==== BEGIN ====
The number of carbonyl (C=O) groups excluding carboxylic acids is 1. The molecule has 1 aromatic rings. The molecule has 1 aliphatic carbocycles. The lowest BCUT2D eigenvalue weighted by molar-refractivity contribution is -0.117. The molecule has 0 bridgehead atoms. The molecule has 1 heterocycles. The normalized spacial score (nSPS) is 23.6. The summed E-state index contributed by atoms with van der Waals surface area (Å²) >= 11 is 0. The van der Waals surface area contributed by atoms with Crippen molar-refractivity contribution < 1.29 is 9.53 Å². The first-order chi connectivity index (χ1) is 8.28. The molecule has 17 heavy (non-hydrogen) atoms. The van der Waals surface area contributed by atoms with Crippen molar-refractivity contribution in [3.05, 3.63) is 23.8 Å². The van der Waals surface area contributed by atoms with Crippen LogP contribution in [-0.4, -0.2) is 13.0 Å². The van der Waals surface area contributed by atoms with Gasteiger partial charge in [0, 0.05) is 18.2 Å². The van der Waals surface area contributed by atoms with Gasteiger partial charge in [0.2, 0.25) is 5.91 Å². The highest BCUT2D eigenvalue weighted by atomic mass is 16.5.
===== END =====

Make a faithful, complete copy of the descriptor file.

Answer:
The number of carbonyl (C=O) groups excluding carboxylic acids is 1. The molecule has 1 aromatic rings. The molecule has 1 aliphatic carbocycles. The lowest BCUT2D eigenvalue weighted by molar-refractivity contribution is -0.117. The molecule has 0 bridgehead atoms. The molecule has 1 heterocycles. The normalized spacial score (nSPS) is 23.6. The summed E-state index contributed by atoms with van der Waals surface area (Å²) >= 11 is 0. The van der Waals surface area contributed by atoms with Crippen molar-refractivity contribution < 1.29 is 9.53 Å². The first-order chi connectivity index (χ1) is 8.28. The molecule has 17 heavy (non-hydrogen) atoms. The van der Waals surface area contributed by atoms with Crippen molar-refractivity contribution in [3.05, 3.63) is 23.8 Å². The van der Waals surface area contributed by atoms with Crippen LogP contribution in [-0.4, -0.2) is 13.0 Å². The van der Waals surface area contributed by atoms with Gasteiger partial charge in [0, 0.05) is 18.2 Å². The van der Waals surface area contributed by atoms with Gasteiger partial charge in [0.2, 0.25) is 5.91 Å². The highest BCUT2D eigenvalue weighted by atomic mass is 16.5.